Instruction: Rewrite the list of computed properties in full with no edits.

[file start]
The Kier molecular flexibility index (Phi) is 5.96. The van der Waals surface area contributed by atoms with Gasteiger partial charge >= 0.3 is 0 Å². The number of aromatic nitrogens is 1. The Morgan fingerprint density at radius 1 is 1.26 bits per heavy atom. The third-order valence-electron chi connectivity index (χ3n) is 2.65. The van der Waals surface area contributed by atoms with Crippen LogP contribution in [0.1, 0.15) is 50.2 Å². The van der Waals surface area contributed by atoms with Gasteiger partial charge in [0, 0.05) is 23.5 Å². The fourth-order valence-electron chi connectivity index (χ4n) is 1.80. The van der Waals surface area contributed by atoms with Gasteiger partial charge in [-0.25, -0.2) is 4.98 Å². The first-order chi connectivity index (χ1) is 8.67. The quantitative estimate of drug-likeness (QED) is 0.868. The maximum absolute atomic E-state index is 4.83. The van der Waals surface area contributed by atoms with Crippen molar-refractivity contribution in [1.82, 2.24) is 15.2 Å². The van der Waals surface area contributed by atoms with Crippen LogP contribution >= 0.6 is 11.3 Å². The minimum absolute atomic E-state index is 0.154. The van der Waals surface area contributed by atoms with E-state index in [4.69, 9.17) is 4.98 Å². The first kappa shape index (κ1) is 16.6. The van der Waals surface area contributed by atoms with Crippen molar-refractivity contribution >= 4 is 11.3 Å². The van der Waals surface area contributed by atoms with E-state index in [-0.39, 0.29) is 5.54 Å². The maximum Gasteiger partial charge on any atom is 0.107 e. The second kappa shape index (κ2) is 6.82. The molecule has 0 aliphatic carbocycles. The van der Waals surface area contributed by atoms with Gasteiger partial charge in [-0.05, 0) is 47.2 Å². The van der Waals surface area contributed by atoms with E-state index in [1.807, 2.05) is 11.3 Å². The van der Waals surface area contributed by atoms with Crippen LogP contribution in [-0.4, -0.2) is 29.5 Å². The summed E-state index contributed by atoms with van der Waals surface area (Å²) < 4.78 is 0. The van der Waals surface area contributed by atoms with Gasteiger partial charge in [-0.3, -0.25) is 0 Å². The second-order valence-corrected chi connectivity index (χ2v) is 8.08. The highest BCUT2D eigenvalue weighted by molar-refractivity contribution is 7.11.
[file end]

The Kier molecular flexibility index (Phi) is 5.96. The van der Waals surface area contributed by atoms with Gasteiger partial charge >= 0.3 is 0 Å². The number of aromatic nitrogens is 1. The Morgan fingerprint density at radius 1 is 1.26 bits per heavy atom. The third-order valence-electron chi connectivity index (χ3n) is 2.65. The van der Waals surface area contributed by atoms with Crippen LogP contribution in [0.1, 0.15) is 50.2 Å². The van der Waals surface area contributed by atoms with Gasteiger partial charge in [0, 0.05) is 23.5 Å². The fourth-order valence-electron chi connectivity index (χ4n) is 1.80. The van der Waals surface area contributed by atoms with Gasteiger partial charge in [-0.25, -0.2) is 4.98 Å². The first-order chi connectivity index (χ1) is 8.67. The quantitative estimate of drug-likeness (QED) is 0.868. The maximum absolute atomic E-state index is 4.83. The van der Waals surface area contributed by atoms with Crippen molar-refractivity contribution in [1.82, 2.24) is 15.2 Å². The van der Waals surface area contributed by atoms with Crippen LogP contribution >= 0.6 is 11.3 Å². The minimum absolute atomic E-state index is 0.154. The van der Waals surface area contributed by atoms with E-state index in [4.69, 9.17) is 4.98 Å². The first kappa shape index (κ1) is 16.6. The van der Waals surface area contributed by atoms with Crippen molar-refractivity contribution >= 4 is 11.3 Å². The van der Waals surface area contributed by atoms with E-state index in [-0.39, 0.29) is 5.54 Å². The maximum Gasteiger partial charge on any atom is 0.107 e. The second kappa shape index (κ2) is 6.82. The molecule has 0 aliphatic carbocycles. The van der Waals surface area contributed by atoms with Gasteiger partial charge in [-0.05, 0) is 47.2 Å². The van der Waals surface area contributed by atoms with E-state index in [1.807, 2.05) is 11.3 Å². The van der Waals surface area contributed by atoms with Crippen LogP contribution in [-0.4, -0.2) is 29.5 Å². The summed E-state index contributed by atoms with van der Waals surface area (Å²) < 4.78 is 0. The van der Waals surface area contributed by atoms with Gasteiger partial charge in [-0.3, -0.25) is 0 Å². The second-order valence-corrected chi connectivity index (χ2v) is 8.08. The highest BCUT2D eigenvalue weighted by molar-refractivity contribution is 7.11.